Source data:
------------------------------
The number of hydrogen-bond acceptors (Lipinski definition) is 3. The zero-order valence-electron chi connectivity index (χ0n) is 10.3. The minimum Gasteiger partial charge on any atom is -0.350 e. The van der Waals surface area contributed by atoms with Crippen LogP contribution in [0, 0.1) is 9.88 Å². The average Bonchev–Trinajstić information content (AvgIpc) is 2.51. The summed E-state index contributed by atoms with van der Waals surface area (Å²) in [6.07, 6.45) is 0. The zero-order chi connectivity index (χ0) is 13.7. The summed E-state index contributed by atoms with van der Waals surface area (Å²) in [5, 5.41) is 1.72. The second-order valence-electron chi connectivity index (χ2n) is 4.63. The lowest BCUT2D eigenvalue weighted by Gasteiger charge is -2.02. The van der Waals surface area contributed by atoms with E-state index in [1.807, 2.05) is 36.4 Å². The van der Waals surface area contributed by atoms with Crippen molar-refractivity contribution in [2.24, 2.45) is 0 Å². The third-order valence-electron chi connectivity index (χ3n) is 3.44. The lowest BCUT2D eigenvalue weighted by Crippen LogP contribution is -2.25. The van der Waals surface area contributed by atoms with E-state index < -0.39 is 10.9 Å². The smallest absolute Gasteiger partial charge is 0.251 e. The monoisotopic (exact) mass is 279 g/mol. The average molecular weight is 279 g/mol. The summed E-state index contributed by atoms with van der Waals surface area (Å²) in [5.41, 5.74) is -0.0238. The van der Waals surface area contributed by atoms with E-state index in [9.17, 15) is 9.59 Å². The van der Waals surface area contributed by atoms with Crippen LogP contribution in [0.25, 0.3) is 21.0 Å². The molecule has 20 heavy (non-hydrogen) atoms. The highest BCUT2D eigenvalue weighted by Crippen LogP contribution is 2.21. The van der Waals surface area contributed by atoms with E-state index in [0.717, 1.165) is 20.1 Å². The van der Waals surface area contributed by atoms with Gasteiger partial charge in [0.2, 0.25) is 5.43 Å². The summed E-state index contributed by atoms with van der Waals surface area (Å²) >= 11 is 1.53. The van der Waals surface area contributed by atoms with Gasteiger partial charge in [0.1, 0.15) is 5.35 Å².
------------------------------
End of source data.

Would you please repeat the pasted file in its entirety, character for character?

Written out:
The number of hydrogen-bond acceptors (Lipinski definition) is 3. The zero-order valence-electron chi connectivity index (χ0n) is 10.3. The minimum Gasteiger partial charge on any atom is -0.350 e. The van der Waals surface area contributed by atoms with Crippen LogP contribution in [0, 0.1) is 9.88 Å². The average Bonchev–Trinajstić information content (AvgIpc) is 2.51. The summed E-state index contributed by atoms with van der Waals surface area (Å²) in [6.07, 6.45) is 0. The zero-order chi connectivity index (χ0) is 13.7. The summed E-state index contributed by atoms with van der Waals surface area (Å²) in [5, 5.41) is 1.72. The second-order valence-electron chi connectivity index (χ2n) is 4.63. The lowest BCUT2D eigenvalue weighted by Gasteiger charge is -2.02. The van der Waals surface area contributed by atoms with E-state index in [1.807, 2.05) is 36.4 Å². The van der Waals surface area contributed by atoms with Crippen molar-refractivity contribution in [2.24, 2.45) is 0 Å². The third-order valence-electron chi connectivity index (χ3n) is 3.44. The lowest BCUT2D eigenvalue weighted by Crippen LogP contribution is -2.25. The van der Waals surface area contributed by atoms with E-state index < -0.39 is 10.9 Å². The smallest absolute Gasteiger partial charge is 0.251 e. The monoisotopic (exact) mass is 279 g/mol. The average molecular weight is 279 g/mol. The summed E-state index contributed by atoms with van der Waals surface area (Å²) in [5.41, 5.74) is -0.0238. The van der Waals surface area contributed by atoms with E-state index in [9.17, 15) is 9.59 Å². The van der Waals surface area contributed by atoms with Crippen LogP contribution in [0.25, 0.3) is 21.0 Å². The molecule has 20 heavy (non-hydrogen) atoms. The highest BCUT2D eigenvalue weighted by Crippen LogP contribution is 2.21. The van der Waals surface area contributed by atoms with E-state index in [0.717, 1.165) is 20.1 Å². The van der Waals surface area contributed by atoms with Gasteiger partial charge in [0.2, 0.25) is 5.43 Å². The summed E-state index contributed by atoms with van der Waals surface area (Å²) >= 11 is 1.53. The van der Waals surface area contributed by atoms with Gasteiger partial charge in [0.1, 0.15) is 5.35 Å².